cross nail
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Drawn by the Father – John 6 (Part 7 – Application)

(For the first post in this series click here.)

John 6:37, 44 and 65

All that the Father gives me will come to me…

No one can come to me unless the Father who sent me draws him….

And he said, “This is why I told you that no one can come to me unless it is granted him by the Father.”

 

snail finish

Congratulations to both of us! We have made it to the end of this extremely long series of posts on John chapter 6. I believe that those who are seeking to understand the context of John chapter 6 will not be able to ignore the abundance of evidence that the context provides for my interpretation. I am certain there are many subtle mistakes in my understanding of theses verses. I know this because I keep finding such mistakes as I meditate more on the context and wording of these verses. But I am confident that my basic perspective on these verses is fully supported by the Scriptural and historical context of John’s Gospel. This present series of posts is merely a seed (though obviously not as small as a mustard seed;) for those who are seeking to understand Jesus’ teaching in John chapter 6. I expect that those with honest hearts will not rest until they have searched the book of John to see whether or not these things are so. And I am confident that even if I have failed to make Jesus’ words completely clear, God’s word will not.
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Drawn by the Father – John 6 (Part 6 – Father’s Testimony)

(This post is part of a series on John chapter 6. To read the first post in the series click here.)

John 6:37, 44 and 65

All that the Father gives me will come to me…

No one can come to me unless the Father who sent me draws him….

And he said, “This is why I told you that no one can come to me unless it is granted him by the Father.”

How Did God Give People to Christ?

We have discussed the context of Jesus’ conflict with the Jewish authorities and the transition from the Old Covenant to the New Covenant in the Gospel of John. Now all that is left is to finish un-wrapping the other two so-called “Calvinist verses” in John chapter 6.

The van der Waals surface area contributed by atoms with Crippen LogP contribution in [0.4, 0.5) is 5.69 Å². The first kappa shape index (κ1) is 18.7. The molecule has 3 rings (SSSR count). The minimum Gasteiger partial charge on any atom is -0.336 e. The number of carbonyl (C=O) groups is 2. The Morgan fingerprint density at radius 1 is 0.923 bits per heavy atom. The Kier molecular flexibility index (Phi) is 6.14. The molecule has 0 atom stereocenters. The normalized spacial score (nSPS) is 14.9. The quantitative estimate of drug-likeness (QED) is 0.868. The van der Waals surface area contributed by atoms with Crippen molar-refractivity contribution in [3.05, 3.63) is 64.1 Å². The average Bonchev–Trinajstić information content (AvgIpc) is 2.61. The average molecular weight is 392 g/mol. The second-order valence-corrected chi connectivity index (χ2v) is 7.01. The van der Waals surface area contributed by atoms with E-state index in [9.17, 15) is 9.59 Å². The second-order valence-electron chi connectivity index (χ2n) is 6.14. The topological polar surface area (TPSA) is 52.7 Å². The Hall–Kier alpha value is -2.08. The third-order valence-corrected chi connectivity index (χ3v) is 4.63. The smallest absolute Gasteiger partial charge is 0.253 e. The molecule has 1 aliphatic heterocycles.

We have seen that the Father was placing his faithful followers under the Lordship of Messiah. And since they are obedient to the Father, Christ is able to confidently say, “They will come to me.” When we consult the context of John 6:37 we discover that there is not the slightest hint of Calvinism found in it. Reformed theology has read its doctrines into the verse and then tried to validate its error by appealing to it.

Now we need to turn our attention to John 6:44 and 65. We started off by asking who God gave to Christ, now we must ask how he gave them. These two verses are closely related to John 6:37. John 6:37 tells us that the Father is giving his followers to the Son. John 6:44 tells us how he gives them, namely by “drawing” them to Jesus. And John 6:65 reiterates John 6:44 using different words.
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Drawn by the Father – John 6 (Part 5 – Getting Prepared)

(This post is part of a series of posts on John chapter 6. To read the first post in the series please click here.)

John 6:37, 44 and 65

All that the Father gives to me will come to me, and whoever comes to me I will never cast out.

No one can come to me unless the Father who sent me draws him. And I will raise him up on the last day.

And he said, “This is why I told you that no one can come to me unless it is granted him by the Father.”

Preparing the Way

In the last post we concluded by giving the proper interpretation of John 6:37. We will soon turn to consider John 6:44 and its parallel verse 6:65. But before we do we should tie up a few loose ends. Whenever we have a paradigm shift in how we view different aspects of God’s word, many new questions begin to present themselves to our thinking. The questions I would like to address here are, “What about those Israelites who were not faithful to God? Did Jesus come to save them? Is there any hope for them? Does John 6:37 only apply to men like Nathanael, or also to men like Zacchaeus, the corrupt tax collector?”